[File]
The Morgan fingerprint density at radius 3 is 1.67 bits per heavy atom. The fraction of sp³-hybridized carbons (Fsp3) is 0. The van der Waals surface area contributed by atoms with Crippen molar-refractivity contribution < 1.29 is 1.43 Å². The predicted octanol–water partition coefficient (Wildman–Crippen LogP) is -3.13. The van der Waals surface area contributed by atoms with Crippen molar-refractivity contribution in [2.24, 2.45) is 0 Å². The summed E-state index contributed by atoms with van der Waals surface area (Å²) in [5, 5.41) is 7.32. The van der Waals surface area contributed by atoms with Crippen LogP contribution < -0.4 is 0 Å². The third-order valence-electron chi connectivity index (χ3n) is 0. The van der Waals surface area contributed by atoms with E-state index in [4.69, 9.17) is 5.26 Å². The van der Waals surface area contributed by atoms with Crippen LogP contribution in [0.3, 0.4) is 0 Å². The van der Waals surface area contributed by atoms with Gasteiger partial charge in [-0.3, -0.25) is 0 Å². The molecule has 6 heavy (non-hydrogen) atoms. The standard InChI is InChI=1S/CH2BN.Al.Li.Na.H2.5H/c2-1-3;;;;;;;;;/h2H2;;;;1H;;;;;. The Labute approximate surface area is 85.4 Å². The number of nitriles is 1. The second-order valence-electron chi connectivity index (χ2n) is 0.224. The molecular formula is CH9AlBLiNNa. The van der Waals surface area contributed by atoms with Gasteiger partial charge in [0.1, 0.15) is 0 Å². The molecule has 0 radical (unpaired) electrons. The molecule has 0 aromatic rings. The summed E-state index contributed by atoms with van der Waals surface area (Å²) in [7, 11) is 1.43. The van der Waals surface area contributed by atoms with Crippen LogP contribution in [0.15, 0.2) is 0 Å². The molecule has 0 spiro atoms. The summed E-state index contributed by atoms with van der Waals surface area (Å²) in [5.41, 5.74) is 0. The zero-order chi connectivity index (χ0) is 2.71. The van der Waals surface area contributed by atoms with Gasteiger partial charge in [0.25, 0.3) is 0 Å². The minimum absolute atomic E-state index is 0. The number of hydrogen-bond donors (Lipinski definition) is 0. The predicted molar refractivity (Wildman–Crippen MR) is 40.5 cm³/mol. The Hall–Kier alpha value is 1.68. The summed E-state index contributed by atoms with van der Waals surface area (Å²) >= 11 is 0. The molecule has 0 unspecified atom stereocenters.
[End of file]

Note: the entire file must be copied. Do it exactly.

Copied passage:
The Morgan fingerprint density at radius 3 is 1.67 bits per heavy atom. The fraction of sp³-hybridized carbons (Fsp3) is 0. The van der Waals surface area contributed by atoms with Crippen molar-refractivity contribution < 1.29 is 1.43 Å². The predicted octanol–water partition coefficient (Wildman–Crippen LogP) is -3.13. The van der Waals surface area contributed by atoms with Crippen molar-refractivity contribution in [2.24, 2.45) is 0 Å². The summed E-state index contributed by atoms with van der Waals surface area (Å²) in [5, 5.41) is 7.32. The van der Waals surface area contributed by atoms with Crippen LogP contribution < -0.4 is 0 Å². The third-order valence-electron chi connectivity index (χ3n) is 0. The van der Waals surface area contributed by atoms with E-state index in [4.69, 9.17) is 5.26 Å². The van der Waals surface area contributed by atoms with Crippen LogP contribution in [0.3, 0.4) is 0 Å². The van der Waals surface area contributed by atoms with Gasteiger partial charge in [-0.3, -0.25) is 0 Å². The molecule has 6 heavy (non-hydrogen) atoms. The standard InChI is InChI=1S/CH2BN.Al.Li.Na.H2.5H/c2-1-3;;;;;;;;;/h2H2;;;;1H;;;;;. The Labute approximate surface area is 85.4 Å². The number of nitriles is 1. The second-order valence-electron chi connectivity index (χ2n) is 0.224. The molecular formula is CH9AlBLiNNa. The van der Waals surface area contributed by atoms with Gasteiger partial charge in [0.1, 0.15) is 0 Å². The molecule has 0 radical (unpaired) electrons. The molecule has 0 aromatic rings. The summed E-state index contributed by atoms with van der Waals surface area (Å²) in [7, 11) is 1.43. The van der Waals surface area contributed by atoms with Crippen LogP contribution in [0.15, 0.2) is 0 Å². The molecule has 0 spiro atoms. The summed E-state index contributed by atoms with van der Waals surface area (Å²) in [5.41, 5.74) is 0. The zero-order chi connectivity index (χ0) is 2.71. The van der Waals surface area contributed by atoms with Gasteiger partial charge in [0.25, 0.3) is 0 Å². The minimum absolute atomic E-state index is 0. The number of hydrogen-bond donors (Lipinski definition) is 0. The predicted molar refractivity (Wildman–Crippen MR) is 40.5 cm³/mol. The Hall–Kier alpha value is 1.68. The summed E-state index contributed by atoms with van der Waals surface area (Å²) >= 11 is 0. The molecule has 0 unspecified atom stereocenters.